Williams, W.R. (2014). “New Technologies, New Possibilities for the Arts and Multimodality in English Language Arts.” Contemporary Issues in Technology and Teacher Education (CITE English Language Arts), 14(4), 327-355. 

Williams, W.R. (2014). “Art Does Align with Common Core State Standards.” Language Arts, 92(2), 120. 

Williams, W.R. (2013). “‘Untold Stories to Tell’: Making Space for the Voices of Youth Songwriters.” Journal of Adolescent and Adult Literacy, 56(5), 369-379. 

Williams, W.R. (2013). “What’s Cooking in Your YA Literature Class?” In A.P. Nilsen, et al. (Eds.), Literature for Today’s Young Adults (9th ed.), pp. 378-379. New York: Pearson. 

Summer 2021
Course NumberCourse Title
ENG 466Studies in International Film
Spring 2021
Course NumberCourse Title
ENG 466Studies in International Film
ENG 471Literature for Young Adults
ENG 484Internship
ENG 584Internship
Fall 2020
Course NumberCourse Title
ENG 446Visual Narratives
ENG 520Visual Narratives
ENG 590Reading and Conference
Spring 2020
Course NumberCourse Title
ENG 466Studies in International Film
ENG 484Internship
ENG 584Internship
Fall 2019
Course NumberCourse Title
ENG 446Visual Narratives
ENG 505Narrative Research Methods
Spring 2019
Course NumberCourse Title
ENG 466Studies in International Film
ENG 473Crit Approaches Children's Lit
ENG 598Special Topics
Fall 2018
Course NumberCourse Title
ENG 446Visual Narratives
ENG 484Internship
ENG 520Visual Narratives
ENG 584Internship
Spring 2018
Course NumberCourse Title
ENG 505Narrative Research Methods
Fall 2017
Course NumberCourse Title
ENG 473Crit Approaches Children's Lit
ENG 484Internship
ENG 499Individualized Instruction
ENG 584Internship
Spring 2017
Course NumberCourse Title
COM 394Special Topics
ENG 394Special Topics
ENG 471Literature for Young Adults
Fall 2016
Course NumberCourse Title
ENG 101First-Year Composition
ENG 394Special Topics
Service: 

Dr. Williams is the founding director of Young Authors' Studio (YAS), ASU's free writing program for youth in grades 5-12, which launched in 2017. In this program, undergraduate and graduate students serve as writing mentors for youth while earning college credit. YAS moved online in 2020 and today consists of a website with writing activities, online writing workshops, and Unscriptedan online journal for youth. She is also the force behind ASU's Sparky Slam. This spoken word poetry competition for youth poets was held in 2017, 2018, and 2019. Both Young Authors' Studio and the Sparky Slam have welcomed kids onto ASU campuses, celebrated youth voices, encouraged out-of-school writing, provided leadership opportunities for ASU students, and made college more real and accessible to people in the community.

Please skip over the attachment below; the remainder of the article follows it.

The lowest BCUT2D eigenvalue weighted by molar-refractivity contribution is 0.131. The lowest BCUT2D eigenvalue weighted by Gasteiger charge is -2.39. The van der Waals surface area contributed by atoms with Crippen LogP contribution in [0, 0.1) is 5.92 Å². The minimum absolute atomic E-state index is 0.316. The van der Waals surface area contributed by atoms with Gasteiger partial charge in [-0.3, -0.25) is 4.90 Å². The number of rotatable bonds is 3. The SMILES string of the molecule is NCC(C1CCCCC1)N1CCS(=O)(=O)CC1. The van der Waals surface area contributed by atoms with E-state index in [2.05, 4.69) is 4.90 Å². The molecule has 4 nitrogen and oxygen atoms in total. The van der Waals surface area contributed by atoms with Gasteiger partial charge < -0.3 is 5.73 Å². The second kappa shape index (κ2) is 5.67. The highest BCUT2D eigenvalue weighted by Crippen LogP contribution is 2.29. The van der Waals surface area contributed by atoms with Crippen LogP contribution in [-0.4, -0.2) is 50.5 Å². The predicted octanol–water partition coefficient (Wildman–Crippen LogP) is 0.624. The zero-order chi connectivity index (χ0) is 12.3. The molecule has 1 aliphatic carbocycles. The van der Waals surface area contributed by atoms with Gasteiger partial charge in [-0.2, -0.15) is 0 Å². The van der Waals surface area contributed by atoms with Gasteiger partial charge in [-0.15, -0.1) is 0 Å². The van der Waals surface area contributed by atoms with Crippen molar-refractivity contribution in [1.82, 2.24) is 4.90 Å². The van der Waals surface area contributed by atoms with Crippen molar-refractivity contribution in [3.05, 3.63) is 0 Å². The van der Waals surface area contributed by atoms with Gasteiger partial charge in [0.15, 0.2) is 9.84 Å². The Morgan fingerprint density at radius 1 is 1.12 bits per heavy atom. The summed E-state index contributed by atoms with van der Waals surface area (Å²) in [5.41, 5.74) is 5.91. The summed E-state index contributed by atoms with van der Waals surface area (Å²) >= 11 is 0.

In addition to doing service that builds bridges between ASU and the community, Professor Williams is the Teaching Creative Writing column editor for English Journal and a co-chair of the National Council of Teachers of English Achievement Awards in Writing Advisory Committee. In 2018, she founded the annual fall series, Humanities Dialogues @Poly, to promote the scholarship of colleagues in her unit and encourage cross-disciplinary conversations with students and professors. She currently serves on her college's Awards Committee, where she has streamlined the application process, established new college grants, and added new awards that recognize outstanding staff, equity and inclusion, innovation, and faculty who mentor other faculty members.